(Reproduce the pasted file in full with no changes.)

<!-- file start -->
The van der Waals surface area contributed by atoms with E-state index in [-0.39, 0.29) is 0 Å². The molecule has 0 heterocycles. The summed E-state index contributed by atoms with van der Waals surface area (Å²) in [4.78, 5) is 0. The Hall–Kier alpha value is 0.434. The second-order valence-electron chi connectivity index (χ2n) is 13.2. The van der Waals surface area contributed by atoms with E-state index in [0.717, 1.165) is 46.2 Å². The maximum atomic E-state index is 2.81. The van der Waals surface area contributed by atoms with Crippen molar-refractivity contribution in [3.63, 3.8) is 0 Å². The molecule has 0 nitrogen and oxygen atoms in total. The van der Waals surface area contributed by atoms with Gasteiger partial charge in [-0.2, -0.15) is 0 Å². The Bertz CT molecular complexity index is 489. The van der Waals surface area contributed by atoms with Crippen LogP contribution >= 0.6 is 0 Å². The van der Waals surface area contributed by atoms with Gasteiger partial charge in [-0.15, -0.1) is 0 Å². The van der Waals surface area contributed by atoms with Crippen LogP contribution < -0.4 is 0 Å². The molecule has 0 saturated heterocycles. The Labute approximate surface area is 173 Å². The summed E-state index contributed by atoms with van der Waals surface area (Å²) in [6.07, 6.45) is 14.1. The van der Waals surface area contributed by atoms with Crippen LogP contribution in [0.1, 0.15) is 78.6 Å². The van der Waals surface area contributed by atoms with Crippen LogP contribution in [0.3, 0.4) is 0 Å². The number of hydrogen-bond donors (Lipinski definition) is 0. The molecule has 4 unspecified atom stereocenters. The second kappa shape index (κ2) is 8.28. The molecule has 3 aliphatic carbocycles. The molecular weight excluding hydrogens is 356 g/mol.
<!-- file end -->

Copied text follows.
The van der Waals surface area contributed by atoms with E-state index in [-0.39, 0.29) is 0 Å². The molecule has 0 heterocycles. The summed E-state index contributed by atoms with van der Waals surface area (Å²) in [4.78, 5) is 0. The Hall–Kier alpha value is 0.434. The second-order valence-electron chi connectivity index (χ2n) is 13.2. The van der Waals surface area contributed by atoms with E-state index in [0.717, 1.165) is 46.2 Å². The maximum atomic E-state index is 2.81. The van der Waals surface area contributed by atoms with Crippen molar-refractivity contribution in [3.63, 3.8) is 0 Å². The molecule has 0 nitrogen and oxygen atoms in total. The van der Waals surface area contributed by atoms with Gasteiger partial charge in [-0.2, -0.15) is 0 Å². The Bertz CT molecular complexity index is 489. The van der Waals surface area contributed by atoms with Crippen LogP contribution >= 0.6 is 0 Å². The van der Waals surface area contributed by atoms with Gasteiger partial charge in [-0.15, -0.1) is 0 Å². The van der Waals surface area contributed by atoms with Crippen LogP contribution < -0.4 is 0 Å². The molecule has 0 saturated heterocycles. The Labute approximate surface area is 173 Å². The summed E-state index contributed by atoms with van der Waals surface area (Å²) in [6.07, 6.45) is 14.1. The van der Waals surface area contributed by atoms with Crippen LogP contribution in [0.1, 0.15) is 78.6 Å². The van der Waals surface area contributed by atoms with Crippen LogP contribution in [0.3, 0.4) is 0 Å². The number of hydrogen-bond donors (Lipinski definition) is 0. The molecule has 4 unspecified atom stereocenters. The second kappa shape index (κ2) is 8.28. The molecule has 3 aliphatic carbocycles. The molecular weight excluding hydrogens is 356 g/mol.